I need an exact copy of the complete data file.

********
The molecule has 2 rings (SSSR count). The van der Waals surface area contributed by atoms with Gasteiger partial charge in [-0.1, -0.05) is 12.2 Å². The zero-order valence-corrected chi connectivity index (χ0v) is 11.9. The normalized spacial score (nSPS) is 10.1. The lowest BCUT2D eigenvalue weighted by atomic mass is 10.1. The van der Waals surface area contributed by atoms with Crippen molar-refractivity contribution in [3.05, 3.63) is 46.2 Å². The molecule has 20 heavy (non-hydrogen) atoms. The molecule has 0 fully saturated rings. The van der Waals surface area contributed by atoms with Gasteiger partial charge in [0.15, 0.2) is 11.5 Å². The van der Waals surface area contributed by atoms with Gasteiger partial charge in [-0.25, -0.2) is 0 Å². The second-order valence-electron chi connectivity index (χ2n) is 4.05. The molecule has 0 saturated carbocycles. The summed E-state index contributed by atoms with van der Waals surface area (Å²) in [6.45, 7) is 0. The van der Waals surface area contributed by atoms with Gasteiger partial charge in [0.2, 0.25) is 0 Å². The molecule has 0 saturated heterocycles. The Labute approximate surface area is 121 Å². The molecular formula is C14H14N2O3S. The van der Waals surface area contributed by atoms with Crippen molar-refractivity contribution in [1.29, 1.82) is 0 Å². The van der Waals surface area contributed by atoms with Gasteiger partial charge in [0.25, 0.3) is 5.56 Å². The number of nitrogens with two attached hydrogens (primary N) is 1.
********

The molecule has 2 rings (SSSR count). The van der Waals surface area contributed by atoms with Gasteiger partial charge in [-0.1, -0.05) is 12.2 Å². The zero-order valence-corrected chi connectivity index (χ0v) is 11.9. The normalized spacial score (nSPS) is 10.1. The lowest BCUT2D eigenvalue weighted by atomic mass is 10.1. The van der Waals surface area contributed by atoms with Crippen molar-refractivity contribution in [3.05, 3.63) is 46.2 Å². The molecule has 20 heavy (non-hydrogen) atoms. The molecule has 0 fully saturated rings. The van der Waals surface area contributed by atoms with Gasteiger partial charge in [0.15, 0.2) is 11.5 Å². The van der Waals surface area contributed by atoms with Gasteiger partial charge in [-0.25, -0.2) is 0 Å². The second-order valence-electron chi connectivity index (χ2n) is 4.05. The molecule has 0 saturated carbocycles. The summed E-state index contributed by atoms with van der Waals surface area (Å²) in [6.45, 7) is 0. The van der Waals surface area contributed by atoms with Gasteiger partial charge in [0.2, 0.25) is 0 Å². The molecule has 0 saturated heterocycles. The Labute approximate surface area is 121 Å². The molecular formula is C14H14N2O3S. The van der Waals surface area contributed by atoms with Crippen molar-refractivity contribution in [1.29, 1.82) is 0 Å². The van der Waals surface area contributed by atoms with Gasteiger partial charge in [0.25, 0.3) is 5.56 Å². The number of nitrogens with two attached hydrogens (primary N) is 1.